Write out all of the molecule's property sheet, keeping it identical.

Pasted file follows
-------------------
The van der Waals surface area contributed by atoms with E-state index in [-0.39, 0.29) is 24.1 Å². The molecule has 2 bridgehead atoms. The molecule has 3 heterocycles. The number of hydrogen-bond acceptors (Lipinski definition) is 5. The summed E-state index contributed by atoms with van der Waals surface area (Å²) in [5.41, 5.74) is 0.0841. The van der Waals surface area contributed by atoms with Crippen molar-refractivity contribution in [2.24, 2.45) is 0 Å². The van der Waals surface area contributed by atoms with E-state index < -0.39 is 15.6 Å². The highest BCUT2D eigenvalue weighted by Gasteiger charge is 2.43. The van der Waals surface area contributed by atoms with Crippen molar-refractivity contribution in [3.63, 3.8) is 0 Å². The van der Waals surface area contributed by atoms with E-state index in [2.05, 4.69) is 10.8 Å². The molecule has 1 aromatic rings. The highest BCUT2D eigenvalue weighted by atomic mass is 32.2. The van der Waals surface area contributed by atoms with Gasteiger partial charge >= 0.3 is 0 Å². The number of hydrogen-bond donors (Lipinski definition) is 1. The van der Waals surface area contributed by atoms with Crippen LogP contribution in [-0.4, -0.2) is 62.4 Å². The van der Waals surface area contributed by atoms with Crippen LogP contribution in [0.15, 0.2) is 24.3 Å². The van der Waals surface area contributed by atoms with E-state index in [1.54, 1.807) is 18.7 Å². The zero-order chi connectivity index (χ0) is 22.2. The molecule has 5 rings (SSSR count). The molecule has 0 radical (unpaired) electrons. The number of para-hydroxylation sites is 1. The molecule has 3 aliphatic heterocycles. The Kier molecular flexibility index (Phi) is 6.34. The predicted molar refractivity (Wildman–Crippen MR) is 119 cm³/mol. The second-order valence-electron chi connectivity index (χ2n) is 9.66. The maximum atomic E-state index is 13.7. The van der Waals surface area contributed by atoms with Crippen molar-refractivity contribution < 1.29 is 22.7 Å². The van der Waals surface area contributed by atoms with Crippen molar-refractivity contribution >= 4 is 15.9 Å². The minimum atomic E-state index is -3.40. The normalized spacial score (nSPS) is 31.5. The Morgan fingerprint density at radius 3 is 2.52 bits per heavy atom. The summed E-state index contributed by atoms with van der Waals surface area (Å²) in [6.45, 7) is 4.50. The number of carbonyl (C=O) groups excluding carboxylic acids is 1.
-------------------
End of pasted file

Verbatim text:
The van der Waals surface area contributed by atoms with E-state index in [-0.39, 0.29) is 24.1 Å². The molecule has 2 bridgehead atoms. The molecule has 3 heterocycles. The number of hydrogen-bond acceptors (Lipinski definition) is 5. The summed E-state index contributed by atoms with van der Waals surface area (Å²) in [5.41, 5.74) is 0.0841. The van der Waals surface area contributed by atoms with Crippen molar-refractivity contribution in [2.24, 2.45) is 0 Å². The van der Waals surface area contributed by atoms with E-state index < -0.39 is 15.6 Å². The highest BCUT2D eigenvalue weighted by Gasteiger charge is 2.43. The van der Waals surface area contributed by atoms with Crippen molar-refractivity contribution in [3.63, 3.8) is 0 Å². The van der Waals surface area contributed by atoms with E-state index in [2.05, 4.69) is 10.8 Å². The molecule has 1 aromatic rings. The highest BCUT2D eigenvalue weighted by atomic mass is 32.2. The van der Waals surface area contributed by atoms with Gasteiger partial charge >= 0.3 is 0 Å². The number of hydrogen-bond donors (Lipinski definition) is 1. The van der Waals surface area contributed by atoms with Crippen LogP contribution in [-0.4, -0.2) is 62.4 Å². The van der Waals surface area contributed by atoms with Crippen LogP contribution in [0.15, 0.2) is 24.3 Å². The van der Waals surface area contributed by atoms with E-state index in [1.54, 1.807) is 18.7 Å². The zero-order chi connectivity index (χ0) is 22.2. The molecule has 5 rings (SSSR count). The molecule has 0 radical (unpaired) electrons. The number of para-hydroxylation sites is 1. The molecule has 3 aliphatic heterocycles. The Kier molecular flexibility index (Phi) is 6.34. The predicted molar refractivity (Wildman–Crippen MR) is 119 cm³/mol. The second-order valence-electron chi connectivity index (χ2n) is 9.66. The maximum atomic E-state index is 13.7. The van der Waals surface area contributed by atoms with Crippen molar-refractivity contribution < 1.29 is 22.7 Å². The van der Waals surface area contributed by atoms with Crippen molar-refractivity contribution >= 4 is 15.9 Å². The minimum atomic E-state index is -3.40. The normalized spacial score (nSPS) is 31.5. The Morgan fingerprint density at radius 3 is 2.52 bits per heavy atom. The summed E-state index contributed by atoms with van der Waals surface area (Å²) in [6.45, 7) is 4.50. The number of carbonyl (C=O) groups excluding carboxylic acids is 1.